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Light of the American Dream

Nazita Saye

Nazita Saye

Posted Feb 14, 2012
0 Comments

Back in December I heard something on the radio that made me both sad and happy at the same time. It turns out that the last neon sign in Piccadilly Square in London was to be turned off by the end of the year. For those of you who haven’t had the pleasure of seeing London at night, Piccadilly Sq is a sight to behold (for a picture click here ) The neon sign in question had been in use since 1987 and is the one belonging to Sanyo (shown prominently in the picture). The 340 square ft neon sign has been replaced with one made up of LEDs. Come to think of it, walking around London this past Christmas, the whole town was draped in LED lights.

I always thought of neon lights as something that was quintessentially American but they were actually invented by a Frenchman in 1910. They first appeared on the American shores in Los Angeles in 1923 in a car dealership and they quickly caught the imagination of a nation. By the 50s neon lights were everywhere and because of their close association with advertising they became known as the light of the American dream. According to the announcement, Sanyo wasn’t too worried about efficiency/inefficiency of neon lights – they just wanted something a bit more modern to showcase their logo for the Olympics.

I’m not sure everyone else would have that priority – most folks worry about efficiency first. So I went looking for something to help me understand the difference between the two. I found a document from 2006 which stated that neon lights were actually more energy efficient. With that said, this is a 6 year old document and as far as I know LEDs have changed by leaps and bounds during this period so I suspect LEDs have not only caught up but surpassed the performance of neon lights (if you know more I’d love to hear from you). And they are becoming more and more popular – you can quickly gauge the importance of LEDs by reviewing the US Department of Energy’s website or just walk around any major metropolitan area around the holidays. However, the LED market is still in its infancy and is having teething pains. According to a presentation made at the Strategies in Light conference last week, Jim Brodrick, the US DOE’s Solid-State Lighting Program Manager, cost is one of the most frequently mentioned impediments to adoption of solid state lighting. He also mentioned that reducing cost while maintaining high quality manufacturing is a key challenge for LED manufacturers.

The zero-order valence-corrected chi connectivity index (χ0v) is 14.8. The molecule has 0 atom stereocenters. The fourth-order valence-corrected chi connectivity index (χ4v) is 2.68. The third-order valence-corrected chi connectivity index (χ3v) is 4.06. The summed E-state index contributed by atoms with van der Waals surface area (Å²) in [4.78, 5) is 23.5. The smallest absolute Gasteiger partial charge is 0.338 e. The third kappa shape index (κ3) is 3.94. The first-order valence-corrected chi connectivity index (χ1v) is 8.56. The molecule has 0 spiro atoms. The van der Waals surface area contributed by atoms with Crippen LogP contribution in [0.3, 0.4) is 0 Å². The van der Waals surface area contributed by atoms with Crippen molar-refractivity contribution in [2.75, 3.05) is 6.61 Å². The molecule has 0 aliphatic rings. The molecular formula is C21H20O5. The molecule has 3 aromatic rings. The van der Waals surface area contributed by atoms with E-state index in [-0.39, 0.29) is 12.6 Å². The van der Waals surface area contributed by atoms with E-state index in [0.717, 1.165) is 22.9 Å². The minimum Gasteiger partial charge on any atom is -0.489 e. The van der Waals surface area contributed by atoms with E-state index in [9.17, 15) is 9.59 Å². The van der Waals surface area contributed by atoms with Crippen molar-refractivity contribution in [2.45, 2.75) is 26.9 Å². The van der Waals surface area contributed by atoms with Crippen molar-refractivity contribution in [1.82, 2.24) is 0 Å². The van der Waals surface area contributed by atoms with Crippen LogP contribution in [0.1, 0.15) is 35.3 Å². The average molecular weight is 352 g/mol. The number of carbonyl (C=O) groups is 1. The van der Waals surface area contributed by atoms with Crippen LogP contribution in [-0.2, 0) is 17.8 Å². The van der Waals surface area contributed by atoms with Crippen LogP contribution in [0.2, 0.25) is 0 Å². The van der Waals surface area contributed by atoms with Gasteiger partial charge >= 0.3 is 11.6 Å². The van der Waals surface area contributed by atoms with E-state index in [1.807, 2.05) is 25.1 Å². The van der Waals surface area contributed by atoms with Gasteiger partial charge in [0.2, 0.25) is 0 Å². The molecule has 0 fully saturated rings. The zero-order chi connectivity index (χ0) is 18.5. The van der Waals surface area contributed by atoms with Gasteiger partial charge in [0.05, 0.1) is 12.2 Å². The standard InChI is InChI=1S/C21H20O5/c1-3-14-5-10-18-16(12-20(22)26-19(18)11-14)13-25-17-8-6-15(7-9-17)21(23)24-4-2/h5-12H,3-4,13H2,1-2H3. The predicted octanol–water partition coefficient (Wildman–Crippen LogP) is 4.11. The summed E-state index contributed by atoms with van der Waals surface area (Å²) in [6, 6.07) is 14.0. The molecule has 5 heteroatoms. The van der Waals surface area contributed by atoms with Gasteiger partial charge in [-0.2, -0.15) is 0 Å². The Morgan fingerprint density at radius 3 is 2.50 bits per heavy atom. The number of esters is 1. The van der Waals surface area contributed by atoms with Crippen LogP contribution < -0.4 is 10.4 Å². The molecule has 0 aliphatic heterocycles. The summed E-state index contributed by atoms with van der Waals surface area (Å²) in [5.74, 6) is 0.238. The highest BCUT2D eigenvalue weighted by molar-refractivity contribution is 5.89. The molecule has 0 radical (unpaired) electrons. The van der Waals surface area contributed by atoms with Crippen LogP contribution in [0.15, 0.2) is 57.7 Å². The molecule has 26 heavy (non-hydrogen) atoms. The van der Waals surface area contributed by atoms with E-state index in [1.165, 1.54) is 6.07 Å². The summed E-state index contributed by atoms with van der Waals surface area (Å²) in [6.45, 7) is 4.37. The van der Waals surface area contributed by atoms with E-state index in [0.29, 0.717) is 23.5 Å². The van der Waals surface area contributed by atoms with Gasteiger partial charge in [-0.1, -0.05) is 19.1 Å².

I agree with Mr. Brodrick. Reducing cost and maintaining high quality is a key challenge met by not only LED manufacturers but all manufacturers of discrete goods. That’s why market leading organizations are adopting software simulation tools such as FloTHERM or FloEFD or thermal characterization testing solutions such as T3Ster (and some combine the two for an even more comprehensive solution) to shorten their design process, create higher quality products and reduce their costs. If you’re interested in learning how software simulation or hardware testing can help you create better and higher quality products with less cost then have a look at our website for free whitepapers and on-demand presentations. I’m sure you’ll find lots of good/helpful advice.

There is a reason why 19 of the top 20 LED companies use our solutions.  So why don’t you come and see our experts at Semitherm in San Jose California (March 18-22) – we’d love to meet you and help you solve those tough problems too.
Until next time,
Nazita

CFD, Thermal Characterization, T3ster

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About Nazita Saye

Nazita SayeI have been involved with the CFD user community in one shape or another since 1999 -- when the NIKA team first introduced FloWorks to the engineering community. Over the years I've seen the market evolve and I still marvel at the wide range of products that are being designed with our tools. As the Manager of External Communications for the Mechanical Analysis Division at Mentor, it is my privilege to bring some of our customer stories to you. Visit CFD doesn’t mean Color For Directors

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